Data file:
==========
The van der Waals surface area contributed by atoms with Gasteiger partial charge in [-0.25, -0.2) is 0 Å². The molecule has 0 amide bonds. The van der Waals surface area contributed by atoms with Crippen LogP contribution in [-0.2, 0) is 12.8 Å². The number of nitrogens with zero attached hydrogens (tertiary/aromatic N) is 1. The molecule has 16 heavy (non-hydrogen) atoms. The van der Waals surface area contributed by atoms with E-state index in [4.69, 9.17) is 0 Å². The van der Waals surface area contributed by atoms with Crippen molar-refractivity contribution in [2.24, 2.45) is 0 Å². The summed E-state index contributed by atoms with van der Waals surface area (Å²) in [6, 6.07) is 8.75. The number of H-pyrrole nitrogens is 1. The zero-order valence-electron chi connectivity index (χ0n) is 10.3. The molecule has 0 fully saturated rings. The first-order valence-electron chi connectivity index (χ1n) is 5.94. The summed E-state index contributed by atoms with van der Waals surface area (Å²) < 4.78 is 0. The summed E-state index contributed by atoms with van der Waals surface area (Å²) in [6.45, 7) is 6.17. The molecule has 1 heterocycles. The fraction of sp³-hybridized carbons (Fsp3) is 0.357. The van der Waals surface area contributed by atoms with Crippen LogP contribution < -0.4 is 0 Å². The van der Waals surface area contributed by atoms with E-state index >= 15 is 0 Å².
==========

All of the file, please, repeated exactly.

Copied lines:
The van der Waals surface area contributed by atoms with Gasteiger partial charge in [-0.25, -0.2) is 0 Å². The molecule has 0 amide bonds. The van der Waals surface area contributed by atoms with Crippen LogP contribution in [-0.2, 0) is 12.8 Å². The number of nitrogens with zero attached hydrogens (tertiary/aromatic N) is 1. The molecule has 16 heavy (non-hydrogen) atoms. The van der Waals surface area contributed by atoms with E-state index in [4.69, 9.17) is 0 Å². The van der Waals surface area contributed by atoms with Crippen molar-refractivity contribution in [2.24, 2.45) is 0 Å². The summed E-state index contributed by atoms with van der Waals surface area (Å²) in [6, 6.07) is 8.75. The number of H-pyrrole nitrogens is 1. The zero-order valence-electron chi connectivity index (χ0n) is 10.3. The molecule has 0 fully saturated rings. The first-order valence-electron chi connectivity index (χ1n) is 5.94. The summed E-state index contributed by atoms with van der Waals surface area (Å²) < 4.78 is 0. The summed E-state index contributed by atoms with van der Waals surface area (Å²) in [6.45, 7) is 6.17. The molecule has 1 heterocycles. The fraction of sp³-hybridized carbons (Fsp3) is 0.357. The van der Waals surface area contributed by atoms with Crippen LogP contribution < -0.4 is 0 Å². The van der Waals surface area contributed by atoms with E-state index >= 15 is 0 Å².